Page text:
There are serious fears for all the monks at Kirti after a lockdown has been imposed at the monastery, a huge complex with concentric boundary walls that is now surrounded by armed troops. According to Tibetan exile sources, Kirti – one of the most important religious institutions in the area with a population of more than 2,000 monks – can now be described as being under “military blockade”. The authorities are now not even allowing food into the monastery, according to Kirti monks in exile.
According to the same sources, armed soldiers who had been guarding the monastery entered the compound and established observation posts on the platforms of the monastery’s stupas. They also began to build a barbed wire fence at the back of the monastery, where the boundary wall does not reach. Now Chinese construction workers have been moved in to build a concrete wall in addition to the fence, and all doors to the monastery have been locked by the authorities, with no one allowed to leave or enter. Even elderly monks have not been allowed to do their ritual circumambulation of the outer path of the monastery. “The purpose seems to be complete restriction of movement,” said a Tibetan source from Amdo in exile who is in contact with exiled monks. “As a result the monks are finding it very difficult to get enough food, and have been reduced so far to depending upon the tsampa (a Tibetan staple of roasted barley), butter and so on donated by laypeople, which is distributed by the monastery administration.”
From March 19, according to the same sources, the monastery’s regular programme of religious observances was cancelled, and monks are not even allowed to burn incense for their religious offerings. “Armed soldiers and police with dogs prowl around the monastery by night, beating up any monks they come across,” said two Kirti monks now in exile in Dharamsala, India. “The monks have to study scripture in the second half of the day, and are not allowed to sit outside. For the last few days, the village committees in Ngaba county have been calling public meetings to praise and celebrate the Communist Party.”
In a sign of the broadening crackdown, on March 22, Phuntsog’s 19-year old younger brother Lobsang Kelsang, also a Kirti monk, his uncle Losang Tsondru, and another Kirti monk called Samdrup from his home area, were detained apparently “under suspicion of involvement in Phuntsog’s protest”. The whereabouts of these three Tibetans is not known. Kirti monks in exile said: “These days the security forces are making arrests by night, and everybody is terrified of being arrested.”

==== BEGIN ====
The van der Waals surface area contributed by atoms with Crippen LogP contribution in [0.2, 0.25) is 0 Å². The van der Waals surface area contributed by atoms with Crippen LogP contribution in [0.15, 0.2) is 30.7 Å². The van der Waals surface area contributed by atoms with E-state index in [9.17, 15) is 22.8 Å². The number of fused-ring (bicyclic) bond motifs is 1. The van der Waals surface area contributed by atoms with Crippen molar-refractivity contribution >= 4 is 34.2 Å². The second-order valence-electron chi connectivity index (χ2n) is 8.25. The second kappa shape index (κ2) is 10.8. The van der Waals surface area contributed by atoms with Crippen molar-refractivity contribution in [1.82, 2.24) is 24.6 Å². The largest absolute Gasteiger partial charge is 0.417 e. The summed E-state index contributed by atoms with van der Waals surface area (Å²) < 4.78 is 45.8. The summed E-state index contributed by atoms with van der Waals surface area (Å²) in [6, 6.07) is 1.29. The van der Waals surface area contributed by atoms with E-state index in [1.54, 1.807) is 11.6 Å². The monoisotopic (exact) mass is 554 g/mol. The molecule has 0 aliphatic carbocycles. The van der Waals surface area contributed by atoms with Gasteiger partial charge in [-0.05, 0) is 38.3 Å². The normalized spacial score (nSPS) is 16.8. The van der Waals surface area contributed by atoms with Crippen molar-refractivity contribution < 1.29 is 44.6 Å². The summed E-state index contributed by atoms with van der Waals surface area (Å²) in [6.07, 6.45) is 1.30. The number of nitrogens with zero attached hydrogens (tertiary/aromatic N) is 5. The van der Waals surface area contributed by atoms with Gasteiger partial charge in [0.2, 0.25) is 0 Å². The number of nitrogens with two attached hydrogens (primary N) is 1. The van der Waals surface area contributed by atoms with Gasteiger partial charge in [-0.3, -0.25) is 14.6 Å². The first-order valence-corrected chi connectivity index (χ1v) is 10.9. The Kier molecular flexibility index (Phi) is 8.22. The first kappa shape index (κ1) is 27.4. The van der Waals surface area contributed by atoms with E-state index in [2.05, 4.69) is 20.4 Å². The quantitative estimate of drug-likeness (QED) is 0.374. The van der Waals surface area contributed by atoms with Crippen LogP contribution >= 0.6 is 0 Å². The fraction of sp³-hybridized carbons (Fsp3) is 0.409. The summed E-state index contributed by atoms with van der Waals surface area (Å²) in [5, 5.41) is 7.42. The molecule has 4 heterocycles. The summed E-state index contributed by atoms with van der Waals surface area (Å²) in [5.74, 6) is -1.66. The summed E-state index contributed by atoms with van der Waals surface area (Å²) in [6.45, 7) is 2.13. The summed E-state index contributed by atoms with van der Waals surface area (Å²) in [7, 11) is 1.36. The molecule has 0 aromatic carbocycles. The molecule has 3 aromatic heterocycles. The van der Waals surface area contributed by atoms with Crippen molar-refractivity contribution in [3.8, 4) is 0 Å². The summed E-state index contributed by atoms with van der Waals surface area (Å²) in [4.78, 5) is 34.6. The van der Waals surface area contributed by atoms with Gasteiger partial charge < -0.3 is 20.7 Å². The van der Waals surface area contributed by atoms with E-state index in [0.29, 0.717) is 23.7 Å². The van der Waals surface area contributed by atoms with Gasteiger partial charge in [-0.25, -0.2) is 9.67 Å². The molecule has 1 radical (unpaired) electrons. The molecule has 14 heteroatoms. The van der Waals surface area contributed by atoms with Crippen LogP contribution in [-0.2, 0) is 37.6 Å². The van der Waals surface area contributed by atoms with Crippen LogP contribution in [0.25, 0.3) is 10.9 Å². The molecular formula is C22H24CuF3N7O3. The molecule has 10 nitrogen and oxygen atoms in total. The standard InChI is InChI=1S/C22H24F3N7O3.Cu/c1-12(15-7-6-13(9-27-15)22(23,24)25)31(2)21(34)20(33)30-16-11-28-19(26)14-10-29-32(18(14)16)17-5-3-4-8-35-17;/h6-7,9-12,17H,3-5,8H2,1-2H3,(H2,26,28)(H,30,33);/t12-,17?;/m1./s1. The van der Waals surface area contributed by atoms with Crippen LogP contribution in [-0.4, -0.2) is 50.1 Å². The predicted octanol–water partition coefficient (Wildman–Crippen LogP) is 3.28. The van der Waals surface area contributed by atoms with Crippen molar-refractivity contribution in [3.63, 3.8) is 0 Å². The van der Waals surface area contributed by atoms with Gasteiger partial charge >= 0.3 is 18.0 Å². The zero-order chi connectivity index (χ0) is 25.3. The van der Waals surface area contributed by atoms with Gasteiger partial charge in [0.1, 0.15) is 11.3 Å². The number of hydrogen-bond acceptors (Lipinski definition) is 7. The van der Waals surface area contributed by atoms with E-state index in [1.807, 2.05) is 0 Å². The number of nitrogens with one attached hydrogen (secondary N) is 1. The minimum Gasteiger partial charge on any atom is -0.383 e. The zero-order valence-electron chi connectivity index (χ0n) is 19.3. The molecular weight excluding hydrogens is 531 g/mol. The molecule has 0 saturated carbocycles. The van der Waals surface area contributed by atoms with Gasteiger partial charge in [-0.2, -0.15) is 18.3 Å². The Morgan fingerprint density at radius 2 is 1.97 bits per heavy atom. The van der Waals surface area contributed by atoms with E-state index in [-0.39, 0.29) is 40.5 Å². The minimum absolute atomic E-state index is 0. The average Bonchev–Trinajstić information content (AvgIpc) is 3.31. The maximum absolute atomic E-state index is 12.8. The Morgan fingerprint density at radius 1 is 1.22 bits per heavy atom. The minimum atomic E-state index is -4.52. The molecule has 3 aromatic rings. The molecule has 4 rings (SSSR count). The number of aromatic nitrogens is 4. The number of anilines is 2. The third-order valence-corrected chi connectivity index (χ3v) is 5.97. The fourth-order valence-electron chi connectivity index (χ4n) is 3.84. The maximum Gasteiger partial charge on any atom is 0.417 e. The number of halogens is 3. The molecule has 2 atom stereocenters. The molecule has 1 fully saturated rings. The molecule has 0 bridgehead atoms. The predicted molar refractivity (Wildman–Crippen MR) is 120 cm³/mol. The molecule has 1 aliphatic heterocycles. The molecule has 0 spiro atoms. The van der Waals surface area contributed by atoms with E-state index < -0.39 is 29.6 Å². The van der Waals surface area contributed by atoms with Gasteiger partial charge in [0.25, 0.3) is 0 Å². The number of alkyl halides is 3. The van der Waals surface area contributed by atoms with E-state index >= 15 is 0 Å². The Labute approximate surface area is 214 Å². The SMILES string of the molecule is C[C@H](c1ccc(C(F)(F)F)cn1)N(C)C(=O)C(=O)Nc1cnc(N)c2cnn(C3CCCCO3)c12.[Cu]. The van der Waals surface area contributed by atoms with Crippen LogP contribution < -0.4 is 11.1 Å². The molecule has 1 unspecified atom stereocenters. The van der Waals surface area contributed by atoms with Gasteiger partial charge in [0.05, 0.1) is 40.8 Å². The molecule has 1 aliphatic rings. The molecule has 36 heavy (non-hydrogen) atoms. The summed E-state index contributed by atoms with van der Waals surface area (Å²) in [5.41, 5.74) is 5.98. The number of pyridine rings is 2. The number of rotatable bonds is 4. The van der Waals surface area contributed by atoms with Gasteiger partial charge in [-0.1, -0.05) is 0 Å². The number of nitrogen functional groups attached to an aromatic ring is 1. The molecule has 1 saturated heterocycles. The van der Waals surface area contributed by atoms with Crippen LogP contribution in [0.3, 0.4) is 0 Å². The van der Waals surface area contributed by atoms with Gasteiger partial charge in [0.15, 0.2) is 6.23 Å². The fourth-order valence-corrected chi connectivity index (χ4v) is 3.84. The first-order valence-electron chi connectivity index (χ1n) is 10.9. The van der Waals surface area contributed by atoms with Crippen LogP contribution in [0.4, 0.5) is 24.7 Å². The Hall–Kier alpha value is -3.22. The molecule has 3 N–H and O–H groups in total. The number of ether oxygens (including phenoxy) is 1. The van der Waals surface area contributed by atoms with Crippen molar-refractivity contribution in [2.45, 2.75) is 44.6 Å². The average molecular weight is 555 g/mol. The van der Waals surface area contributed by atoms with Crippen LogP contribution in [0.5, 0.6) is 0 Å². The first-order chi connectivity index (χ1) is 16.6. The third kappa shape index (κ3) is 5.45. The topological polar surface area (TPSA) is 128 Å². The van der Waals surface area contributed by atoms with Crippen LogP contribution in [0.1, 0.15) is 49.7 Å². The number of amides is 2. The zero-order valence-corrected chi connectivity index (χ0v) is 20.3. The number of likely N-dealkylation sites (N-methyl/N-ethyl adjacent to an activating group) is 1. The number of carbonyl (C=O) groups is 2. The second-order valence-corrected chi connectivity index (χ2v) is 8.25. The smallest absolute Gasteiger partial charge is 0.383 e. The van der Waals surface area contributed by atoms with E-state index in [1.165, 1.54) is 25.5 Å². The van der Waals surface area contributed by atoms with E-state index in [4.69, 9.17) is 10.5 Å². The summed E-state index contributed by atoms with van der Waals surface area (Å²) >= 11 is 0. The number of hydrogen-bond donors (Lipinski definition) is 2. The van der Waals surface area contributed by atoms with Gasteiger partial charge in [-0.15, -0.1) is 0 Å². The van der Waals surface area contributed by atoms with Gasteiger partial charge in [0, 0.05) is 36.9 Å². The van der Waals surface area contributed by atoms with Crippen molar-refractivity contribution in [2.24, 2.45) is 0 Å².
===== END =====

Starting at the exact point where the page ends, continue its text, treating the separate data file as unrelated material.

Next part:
The same sources said that from March 20 onwards, a stringent patriotic education campaign was launched at Kirti. March 20 was also the date of the Tibetan exile elections across the diaspora, in which exiled Tibetans voted for a new Kalon Tripa (head of government) and new Parliamentarians. Some Tibetans in Ngaba marked the day by saying prayers and setting off fire-crackers, according to exiled monks from Kirti, despite the buildup of troops and imposition of political campaigns.
Peaceful protests following self-immolation result in more detentions
According to information from the same Tibetan exile sources, two peaceful protests followed Phuntsog’s self-immolation, beginning on March 17, when pupils at the upper middle school in Barkham (Chinese: Ma’erkang) county in Ngaba staged a hunger strike in sympathy with local people suffering in the crackdown. The current situation at the school is uncertain, because of the local authorities’ attempts to block all information. Students’ mobile phones were confiscated, and there was a ban imposed on movement into and out of the school.
On March 23, according to the same sources, more than 100 people in Namda township in Dzamtang (Chinese: Rangtang) county in Ngaba prefecture staged a protest calling for freedom, and also for the Dalai Lama to return to Tibet. The protest was broken up by police who subjected Tibetans to severe beatings and arrested eight people. Four of them have been named as 40-year old Palko, a teacher at the township school; 35-year old Dorje, a local man; Ador, a 35-year old local man and Osel Dorje, a 28-year old man. The names of the others are not known, and the whereabouts of all eight is not known. There was no recorded protest in this area in 2008.
The authorities have begun to implement an intensified patriotic education campaign at Kirti. According to the same Tibetan source from Amdo, “Local officials have said that the government is very ‘disappointed’ in the attitude of people in Ngaba, especially in Kirti monastery. They have indicated that they will continue with the patriotic education and tight security for as long as it takes for the people to change their attitude.”